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Jaded Hearts ~ Book 1 of Frontier Hearts

Ruthanna Helms peered out the train window at the bustling town of Prosper, District of Alberta, a letter and a secret in her pocket. Cool May air blew in through the window and numbed her cheeks.        

Mama sat across from her, locks pulled back in a regal coif. The light caught amber strands in her chestnut hair. The elegant lines of her blue linen and lace dress were out of place in a world of jagged mountain peaks and brutal winters. “This place doesn’t seem poor. Did you see how many head of cattle they’re driving to those pens and what those ladies are wearing? I think one of them had an ostrich feather in her hat. It looks prosperous, don’t you think, Ruthie?” Mama asked. 

“It does.” Not as prosperous as their three-storey house in Mole Hill, Vancouver, with balconies on three floors and a stained-glass conservatory, but prosperous.       
 
Ever youthful in spirit, her sister Dora sat next to Mama and hummed a joyful tune. She had a voice that enthralled the gruffest of dockworkers and the haughtiest of ladies. She belonged centre-stage in a London theatre. “Do you think I’ll be able to give singing lessons?”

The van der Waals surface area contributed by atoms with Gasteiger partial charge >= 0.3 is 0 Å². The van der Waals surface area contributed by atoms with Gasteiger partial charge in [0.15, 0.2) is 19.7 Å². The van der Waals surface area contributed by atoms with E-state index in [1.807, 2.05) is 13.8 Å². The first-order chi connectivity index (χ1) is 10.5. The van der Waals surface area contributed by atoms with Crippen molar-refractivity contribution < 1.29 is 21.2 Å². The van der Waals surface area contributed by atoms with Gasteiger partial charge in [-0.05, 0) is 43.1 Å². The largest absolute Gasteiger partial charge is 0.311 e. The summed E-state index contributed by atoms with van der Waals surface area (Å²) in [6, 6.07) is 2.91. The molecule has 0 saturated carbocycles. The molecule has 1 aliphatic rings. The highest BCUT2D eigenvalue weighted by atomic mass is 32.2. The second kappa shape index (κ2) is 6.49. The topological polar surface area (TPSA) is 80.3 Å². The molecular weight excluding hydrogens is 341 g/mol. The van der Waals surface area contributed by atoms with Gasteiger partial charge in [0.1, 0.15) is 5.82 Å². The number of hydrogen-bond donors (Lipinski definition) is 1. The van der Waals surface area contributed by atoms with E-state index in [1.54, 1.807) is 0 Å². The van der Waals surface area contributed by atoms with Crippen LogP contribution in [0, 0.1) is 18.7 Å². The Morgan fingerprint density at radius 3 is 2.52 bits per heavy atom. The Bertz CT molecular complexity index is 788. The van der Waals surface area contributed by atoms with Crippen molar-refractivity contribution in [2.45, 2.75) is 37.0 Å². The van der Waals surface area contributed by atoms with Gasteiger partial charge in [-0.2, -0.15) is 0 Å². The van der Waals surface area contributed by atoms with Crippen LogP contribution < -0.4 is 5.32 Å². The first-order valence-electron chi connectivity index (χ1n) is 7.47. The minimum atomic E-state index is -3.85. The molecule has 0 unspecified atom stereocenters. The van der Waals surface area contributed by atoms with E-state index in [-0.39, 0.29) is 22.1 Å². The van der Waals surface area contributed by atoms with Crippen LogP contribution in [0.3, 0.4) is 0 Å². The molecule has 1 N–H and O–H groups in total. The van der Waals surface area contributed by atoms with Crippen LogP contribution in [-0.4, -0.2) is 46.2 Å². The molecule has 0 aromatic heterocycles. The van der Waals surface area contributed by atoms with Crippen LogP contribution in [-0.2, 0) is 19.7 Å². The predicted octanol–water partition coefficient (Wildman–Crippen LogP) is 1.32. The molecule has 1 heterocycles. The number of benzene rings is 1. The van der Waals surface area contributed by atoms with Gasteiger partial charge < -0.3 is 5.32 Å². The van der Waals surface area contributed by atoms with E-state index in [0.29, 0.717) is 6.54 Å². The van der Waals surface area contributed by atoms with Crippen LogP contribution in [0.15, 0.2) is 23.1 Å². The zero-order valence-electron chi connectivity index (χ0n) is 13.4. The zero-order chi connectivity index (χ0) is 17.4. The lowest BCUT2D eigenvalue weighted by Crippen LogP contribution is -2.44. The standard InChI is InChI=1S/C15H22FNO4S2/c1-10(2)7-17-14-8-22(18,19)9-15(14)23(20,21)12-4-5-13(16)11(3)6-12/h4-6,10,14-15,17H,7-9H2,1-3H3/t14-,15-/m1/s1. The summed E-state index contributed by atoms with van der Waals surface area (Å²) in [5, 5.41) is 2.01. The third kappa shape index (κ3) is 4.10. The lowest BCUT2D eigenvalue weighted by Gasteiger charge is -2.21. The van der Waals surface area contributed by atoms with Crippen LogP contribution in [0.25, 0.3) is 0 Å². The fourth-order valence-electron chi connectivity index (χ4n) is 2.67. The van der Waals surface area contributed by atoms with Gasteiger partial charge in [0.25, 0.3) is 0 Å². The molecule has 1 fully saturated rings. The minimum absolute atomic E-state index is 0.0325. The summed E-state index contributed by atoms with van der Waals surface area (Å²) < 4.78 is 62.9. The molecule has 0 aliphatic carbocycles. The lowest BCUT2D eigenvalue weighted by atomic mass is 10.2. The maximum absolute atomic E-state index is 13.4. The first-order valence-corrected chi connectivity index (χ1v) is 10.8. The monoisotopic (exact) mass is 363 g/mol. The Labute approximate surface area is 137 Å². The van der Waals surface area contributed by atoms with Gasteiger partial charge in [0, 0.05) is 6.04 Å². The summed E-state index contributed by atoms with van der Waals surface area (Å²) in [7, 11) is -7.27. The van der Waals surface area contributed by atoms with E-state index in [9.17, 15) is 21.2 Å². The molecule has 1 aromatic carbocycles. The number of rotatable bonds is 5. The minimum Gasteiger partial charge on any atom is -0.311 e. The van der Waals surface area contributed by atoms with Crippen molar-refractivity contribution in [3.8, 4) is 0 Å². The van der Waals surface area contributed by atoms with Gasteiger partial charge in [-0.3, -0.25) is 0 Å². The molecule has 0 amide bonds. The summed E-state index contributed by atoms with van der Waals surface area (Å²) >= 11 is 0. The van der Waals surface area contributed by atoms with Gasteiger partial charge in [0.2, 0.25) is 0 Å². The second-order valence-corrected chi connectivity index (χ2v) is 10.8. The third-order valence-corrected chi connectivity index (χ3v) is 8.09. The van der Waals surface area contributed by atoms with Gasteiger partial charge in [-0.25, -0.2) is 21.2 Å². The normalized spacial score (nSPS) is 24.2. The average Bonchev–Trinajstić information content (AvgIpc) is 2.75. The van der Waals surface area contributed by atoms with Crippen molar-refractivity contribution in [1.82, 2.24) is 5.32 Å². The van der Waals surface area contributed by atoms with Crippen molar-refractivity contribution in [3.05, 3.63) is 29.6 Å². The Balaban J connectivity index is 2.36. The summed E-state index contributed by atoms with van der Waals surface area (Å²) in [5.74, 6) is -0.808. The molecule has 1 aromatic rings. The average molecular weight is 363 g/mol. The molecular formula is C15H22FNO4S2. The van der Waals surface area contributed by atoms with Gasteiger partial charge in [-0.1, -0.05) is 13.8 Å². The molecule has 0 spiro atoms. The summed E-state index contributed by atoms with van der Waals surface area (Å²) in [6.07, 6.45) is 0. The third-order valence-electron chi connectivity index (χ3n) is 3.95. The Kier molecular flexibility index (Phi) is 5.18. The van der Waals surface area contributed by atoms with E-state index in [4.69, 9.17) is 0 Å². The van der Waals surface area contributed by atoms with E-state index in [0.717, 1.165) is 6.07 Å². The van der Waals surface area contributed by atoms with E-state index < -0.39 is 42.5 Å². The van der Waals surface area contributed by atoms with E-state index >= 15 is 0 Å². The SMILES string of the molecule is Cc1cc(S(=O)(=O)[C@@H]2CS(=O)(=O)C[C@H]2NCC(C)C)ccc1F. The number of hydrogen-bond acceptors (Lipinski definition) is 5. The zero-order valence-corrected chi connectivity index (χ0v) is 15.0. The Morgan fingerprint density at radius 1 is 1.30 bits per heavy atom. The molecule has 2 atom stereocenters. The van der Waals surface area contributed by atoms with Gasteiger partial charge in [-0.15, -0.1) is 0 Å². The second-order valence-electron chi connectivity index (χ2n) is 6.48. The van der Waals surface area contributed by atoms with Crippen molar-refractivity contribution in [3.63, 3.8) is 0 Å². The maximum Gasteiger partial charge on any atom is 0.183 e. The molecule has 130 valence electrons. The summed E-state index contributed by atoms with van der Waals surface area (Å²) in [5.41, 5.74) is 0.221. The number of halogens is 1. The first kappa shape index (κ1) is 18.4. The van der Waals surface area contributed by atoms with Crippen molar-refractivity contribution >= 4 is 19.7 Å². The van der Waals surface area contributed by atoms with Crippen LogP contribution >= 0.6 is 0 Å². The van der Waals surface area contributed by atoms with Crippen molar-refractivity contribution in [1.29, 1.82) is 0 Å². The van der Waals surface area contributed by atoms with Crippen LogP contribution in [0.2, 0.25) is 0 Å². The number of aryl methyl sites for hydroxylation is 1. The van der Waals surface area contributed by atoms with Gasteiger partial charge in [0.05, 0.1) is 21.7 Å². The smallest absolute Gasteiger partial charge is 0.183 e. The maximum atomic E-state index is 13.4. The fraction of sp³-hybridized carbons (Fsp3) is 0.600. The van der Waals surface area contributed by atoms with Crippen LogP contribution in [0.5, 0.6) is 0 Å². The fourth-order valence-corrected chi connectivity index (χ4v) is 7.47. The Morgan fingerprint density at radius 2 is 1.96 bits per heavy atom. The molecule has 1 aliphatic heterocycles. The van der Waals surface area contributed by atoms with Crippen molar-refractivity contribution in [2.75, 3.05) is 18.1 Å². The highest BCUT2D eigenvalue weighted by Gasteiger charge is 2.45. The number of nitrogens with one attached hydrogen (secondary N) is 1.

“I think so,” Mama said.        

Ruthanna smoothed the letter against her thigh. A message from Mr. Bertram Milligan, a man the mail order bride agency assured her was a good match for her. The agency described Bertram as an even-tempered, family-focused man with a quiet sense of humour.        

Ink was quick to dry on the letters she sent him, but her heart was slow to thaw, and her mind slow to trust.       
 
The train whistle blew, a clarion call to a better future.          

Her nerves, taut and tired, urged her feet to board the next train back. Wheels ground against the tracks. The whistle blew for a second time, and the train lurched to a stop. Loud male voices called out women’s names above the hissing steam.        

Dozens of men in clean work clothes and suits lined the train platform. Some men were recently shaven, others had trimmed beards, and a few had waxed moustaches. Most held photos of women above their heads, a mixture of curiosity and hope on their faces. Their gazes swept from window to window. All called out the names of women, likely their brides-to-be.   


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